In certain techniques, conventional implants can be successfully combined – in the frontal region we insert conventional implants and in the posterior areas we insert zygomatic implants – procedure called „TotalFix+”.

Zygomatic dental implants types

For severe maxillary atrophy conditions in all areas (including anterior) a number of two or three zygomatic implants are inserted individually yet simultaneously, in the same session, on each side of the superior maxillary (four or six in total), techniques called „QuadZygoma” respectively „Sixzygoma”.

Zygomatic dental implants types

Zygomatic implant insertion is carried out through extremely complex surgical procedures that involve an experienced medical team (implantologists, oral and maxillofacial surgeons, prosthetists, anesthetist, etc.) and all equipment specific for a major surgical act – operating block, general anesthesia, dental CT scanner, etc.

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Inman Aligner vs. Invisalign: Why We Prefer the Inman Aligner

When it comes to straightening your teeth without the use of traditional metal braces, there are few options to choose from. However, two of the most common options adults choose to straighten their teeth are Invisalign clear braces and Inman Aligner.

In this article, we are going to compare Invisalign with Inman Aligner so you can see which one is right for you.

Note: The prime use of the Inman Aligner is for people who didn’t wear their retainer after braces and the front teeth have crowded again.

These people usually don’t want full braces again, so the Inman Aligner is a nice and simple way to make them happy. Invisalign can also do this, too, but is also used for full orthodontics, which the Inman Aligner can’t do.

So, for the purpose of this article, we are comparing the Inman Aligner with Invisalign based on how they fix the problem of front teeth crowding.

Let’s talk about Invisalign first

Invisalign works by creating a custom series of aligners that are designed to fit your teeth perfectly. Many adults like the idea of Invisalign because it enables him or her to straighten crooked teeth without the social stigma of being an adult with braces.

So, here are a few of the pros of Invisalign:

  • Clear option for straightening your teeth
  • Can work well for a variety of cases

Now, in addition to the pros of using Invisalign to straighten teeth, there are some cons that you need to consider when trying to determine whether or not Invisalign is the correct treatment option for you.

Here are a few of the cons associated with Invisalign:

  • The aligners must be worn 24/7 except to eat and clean.
  • You must remove aligners to eat or drink anything (except water).
  • It’s important to brush your teeth after every meal to avoid discoloring or staining.
  • New aligners are needed every 2 weeks, with visits to your dentist or orthodontist every 4-6 weeks.
  • Invisalign is generally a more costly procedure when compared to the Inman Aligner.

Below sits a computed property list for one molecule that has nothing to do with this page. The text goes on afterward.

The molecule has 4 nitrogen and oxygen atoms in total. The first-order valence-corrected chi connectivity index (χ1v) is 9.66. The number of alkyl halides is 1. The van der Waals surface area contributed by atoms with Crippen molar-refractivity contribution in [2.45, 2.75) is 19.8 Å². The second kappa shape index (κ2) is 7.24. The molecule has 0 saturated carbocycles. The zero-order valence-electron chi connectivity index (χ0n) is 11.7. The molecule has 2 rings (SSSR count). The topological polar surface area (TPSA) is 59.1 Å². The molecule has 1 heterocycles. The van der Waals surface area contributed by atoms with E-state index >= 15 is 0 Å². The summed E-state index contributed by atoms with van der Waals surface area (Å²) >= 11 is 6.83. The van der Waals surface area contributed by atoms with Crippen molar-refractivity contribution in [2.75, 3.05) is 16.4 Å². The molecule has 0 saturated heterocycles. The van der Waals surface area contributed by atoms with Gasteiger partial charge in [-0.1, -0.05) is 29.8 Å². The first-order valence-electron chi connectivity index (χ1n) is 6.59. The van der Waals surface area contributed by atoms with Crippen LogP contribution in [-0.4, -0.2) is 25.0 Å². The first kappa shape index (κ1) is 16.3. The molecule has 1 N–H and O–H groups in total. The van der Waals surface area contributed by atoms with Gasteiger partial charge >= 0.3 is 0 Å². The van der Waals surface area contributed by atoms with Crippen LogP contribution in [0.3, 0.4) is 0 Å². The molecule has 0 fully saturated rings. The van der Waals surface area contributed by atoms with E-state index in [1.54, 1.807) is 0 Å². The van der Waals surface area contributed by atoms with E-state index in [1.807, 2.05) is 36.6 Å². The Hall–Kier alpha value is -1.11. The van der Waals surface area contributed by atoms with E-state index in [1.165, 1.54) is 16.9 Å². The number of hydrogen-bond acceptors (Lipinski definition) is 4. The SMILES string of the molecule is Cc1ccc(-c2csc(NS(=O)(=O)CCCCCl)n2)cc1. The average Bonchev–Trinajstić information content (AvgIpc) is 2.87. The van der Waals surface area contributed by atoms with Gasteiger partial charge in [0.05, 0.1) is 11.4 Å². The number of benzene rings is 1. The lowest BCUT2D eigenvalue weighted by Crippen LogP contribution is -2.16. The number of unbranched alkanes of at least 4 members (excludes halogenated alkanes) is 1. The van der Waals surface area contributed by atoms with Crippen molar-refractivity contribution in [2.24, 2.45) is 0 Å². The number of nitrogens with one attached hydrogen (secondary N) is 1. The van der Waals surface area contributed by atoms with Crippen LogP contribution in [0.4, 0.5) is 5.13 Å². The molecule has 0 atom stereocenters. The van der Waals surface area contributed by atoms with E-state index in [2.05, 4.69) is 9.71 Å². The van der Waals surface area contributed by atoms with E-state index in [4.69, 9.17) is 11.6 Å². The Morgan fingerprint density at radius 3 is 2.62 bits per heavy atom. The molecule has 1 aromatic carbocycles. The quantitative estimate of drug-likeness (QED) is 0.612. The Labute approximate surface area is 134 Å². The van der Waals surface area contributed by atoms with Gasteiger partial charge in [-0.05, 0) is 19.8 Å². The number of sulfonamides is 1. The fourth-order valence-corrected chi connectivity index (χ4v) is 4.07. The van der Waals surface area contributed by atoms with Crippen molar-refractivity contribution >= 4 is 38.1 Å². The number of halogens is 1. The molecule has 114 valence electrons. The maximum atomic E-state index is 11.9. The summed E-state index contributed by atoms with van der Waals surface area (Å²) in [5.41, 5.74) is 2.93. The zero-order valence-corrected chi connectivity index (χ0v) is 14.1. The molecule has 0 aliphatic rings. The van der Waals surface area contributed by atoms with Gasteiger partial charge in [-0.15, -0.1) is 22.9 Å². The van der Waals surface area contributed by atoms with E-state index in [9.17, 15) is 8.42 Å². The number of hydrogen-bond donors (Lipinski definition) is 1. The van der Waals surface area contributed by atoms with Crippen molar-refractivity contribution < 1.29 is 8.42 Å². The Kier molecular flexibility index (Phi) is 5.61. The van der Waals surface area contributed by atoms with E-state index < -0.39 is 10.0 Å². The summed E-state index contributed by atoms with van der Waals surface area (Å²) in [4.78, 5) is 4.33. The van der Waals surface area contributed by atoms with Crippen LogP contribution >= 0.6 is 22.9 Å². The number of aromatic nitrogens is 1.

So what about the Inman Aligner?

Now, let’s move on and discuss the Inman Aligner. Having done both invisalign and the Inman aligner, we find the Inman is more effective for most patients.

The Inman Aligner (as we mentioned at the beginning of the article) fits a certain patient profile, and is very effective at accomplishing the goals patients want to achieve in those situations.

The Inman Aligner and Invisalign really have different target audiences. Invisalign is a system that is designed to be a comprehensive orthodontics solution, and at least in the orthodontist world, most of them charge as much or more for Invisalign than they do for regular braces. Part of the reason for that is because the shells themselves are so expensive.

The ideal patient for Inman Aligner treatment is an adult who had braces when they were kids (or maybe they didn’t), and they quit wearing their retainers and now their bottom teeth or their top teeth have started to shift and crowd again.

While they certainly don’t like the fact that their teeth are crowded, they do not want to do braces again (metal braces carry a social stigma for some, and Invisalign is an expensive procedure).

The Inman Aligner is a much less expensive, much quicker way to straighten those front four teeth and reduce crowding on the upper or lower four teeth. Sometimes at Lifetime Smiles we do go to an Invisalign-like concept and we use a series of clear shells for very minor movement.

So to recap, here are the pros and cons of using the Inman Aligner compared to Invisalign:

Here are a few of the pros of using an Inman Aligner:

  • Easy to remove and clean
  • Less expensive than Invisalign or metal braces
  • Works quickly
  • Only one is needed (aligners do not need to be replaced as treatment progresses)
  • Great solution for crowding of the upper and lower front teeth in adults

While we think the Inman Aligner is a great solution for our patients suffering from front teeth crowding issues, here are a few of the things some people have expressed as cons when wearing the Inman Aligner:

  • The Inman Aligner has a small metal bar, which can be seen